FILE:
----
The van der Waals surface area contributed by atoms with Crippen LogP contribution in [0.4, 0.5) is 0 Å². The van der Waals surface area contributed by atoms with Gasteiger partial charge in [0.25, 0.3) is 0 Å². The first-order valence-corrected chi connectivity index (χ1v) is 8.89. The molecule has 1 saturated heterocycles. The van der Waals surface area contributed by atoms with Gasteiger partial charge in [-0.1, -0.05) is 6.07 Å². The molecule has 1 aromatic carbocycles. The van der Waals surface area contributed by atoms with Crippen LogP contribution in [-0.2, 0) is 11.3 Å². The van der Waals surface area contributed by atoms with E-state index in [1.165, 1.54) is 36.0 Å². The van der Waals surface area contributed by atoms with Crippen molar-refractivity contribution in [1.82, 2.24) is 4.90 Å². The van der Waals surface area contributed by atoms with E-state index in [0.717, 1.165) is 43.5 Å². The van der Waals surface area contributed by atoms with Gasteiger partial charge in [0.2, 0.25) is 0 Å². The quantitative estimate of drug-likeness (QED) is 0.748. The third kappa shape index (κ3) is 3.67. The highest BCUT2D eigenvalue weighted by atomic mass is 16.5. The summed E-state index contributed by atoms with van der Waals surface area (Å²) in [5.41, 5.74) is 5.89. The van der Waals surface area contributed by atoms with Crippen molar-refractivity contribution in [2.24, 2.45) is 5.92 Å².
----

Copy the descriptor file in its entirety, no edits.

The van der Waals surface area contributed by atoms with Crippen LogP contribution in [0.4, 0.5) is 0 Å². The van der Waals surface area contributed by atoms with Gasteiger partial charge in [0.25, 0.3) is 0 Å². The first-order valence-corrected chi connectivity index (χ1v) is 8.89. The molecule has 1 saturated heterocycles. The van der Waals surface area contributed by atoms with Gasteiger partial charge in [-0.1, -0.05) is 6.07 Å². The molecule has 1 aromatic carbocycles. The van der Waals surface area contributed by atoms with Crippen LogP contribution in [-0.2, 0) is 11.3 Å². The van der Waals surface area contributed by atoms with E-state index in [1.165, 1.54) is 36.0 Å². The van der Waals surface area contributed by atoms with Crippen molar-refractivity contribution in [1.82, 2.24) is 4.90 Å². The van der Waals surface area contributed by atoms with E-state index in [0.717, 1.165) is 43.5 Å². The van der Waals surface area contributed by atoms with Gasteiger partial charge in [0.2, 0.25) is 0 Å². The quantitative estimate of drug-likeness (QED) is 0.748. The third kappa shape index (κ3) is 3.67. The highest BCUT2D eigenvalue weighted by atomic mass is 16.5. The summed E-state index contributed by atoms with van der Waals surface area (Å²) in [5.41, 5.74) is 5.89. The van der Waals surface area contributed by atoms with Crippen molar-refractivity contribution in [2.24, 2.45) is 5.92 Å².